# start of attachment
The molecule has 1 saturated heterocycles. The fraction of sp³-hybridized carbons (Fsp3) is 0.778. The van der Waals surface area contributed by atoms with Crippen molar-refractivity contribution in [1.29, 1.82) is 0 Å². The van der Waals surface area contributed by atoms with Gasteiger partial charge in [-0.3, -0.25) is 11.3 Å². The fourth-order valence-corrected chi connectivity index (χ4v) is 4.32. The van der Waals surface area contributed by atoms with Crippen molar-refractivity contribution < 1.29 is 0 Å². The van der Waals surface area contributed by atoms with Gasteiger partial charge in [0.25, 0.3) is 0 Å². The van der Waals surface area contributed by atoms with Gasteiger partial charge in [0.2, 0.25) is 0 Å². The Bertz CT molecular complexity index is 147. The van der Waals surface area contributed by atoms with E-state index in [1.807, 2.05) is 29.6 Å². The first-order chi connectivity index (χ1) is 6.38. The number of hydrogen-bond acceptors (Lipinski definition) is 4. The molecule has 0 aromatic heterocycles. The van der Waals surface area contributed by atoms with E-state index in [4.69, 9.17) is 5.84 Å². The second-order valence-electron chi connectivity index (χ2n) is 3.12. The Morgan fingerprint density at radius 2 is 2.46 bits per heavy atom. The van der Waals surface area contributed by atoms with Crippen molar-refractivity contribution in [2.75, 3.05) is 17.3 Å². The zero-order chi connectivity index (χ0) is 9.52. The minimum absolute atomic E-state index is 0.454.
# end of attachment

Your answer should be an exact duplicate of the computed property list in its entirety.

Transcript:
The molecule has 1 saturated heterocycles. The fraction of sp³-hybridized carbons (Fsp3) is 0.778. The van der Waals surface area contributed by atoms with Crippen molar-refractivity contribution in [1.29, 1.82) is 0 Å². The van der Waals surface area contributed by atoms with Gasteiger partial charge in [-0.3, -0.25) is 11.3 Å². The fourth-order valence-corrected chi connectivity index (χ4v) is 4.32. The van der Waals surface area contributed by atoms with Crippen molar-refractivity contribution < 1.29 is 0 Å². The van der Waals surface area contributed by atoms with Gasteiger partial charge in [0.25, 0.3) is 0 Å². The van der Waals surface area contributed by atoms with Gasteiger partial charge in [0.2, 0.25) is 0 Å². The Bertz CT molecular complexity index is 147. The van der Waals surface area contributed by atoms with E-state index in [1.807, 2.05) is 29.6 Å². The first-order chi connectivity index (χ1) is 6.38. The number of hydrogen-bond acceptors (Lipinski definition) is 4. The molecule has 0 aromatic heterocycles. The van der Waals surface area contributed by atoms with E-state index in [4.69, 9.17) is 5.84 Å². The second-order valence-electron chi connectivity index (χ2n) is 3.12. The Morgan fingerprint density at radius 2 is 2.46 bits per heavy atom. The van der Waals surface area contributed by atoms with Crippen molar-refractivity contribution in [2.75, 3.05) is 17.3 Å². The zero-order chi connectivity index (χ0) is 9.52. The minimum absolute atomic E-state index is 0.454.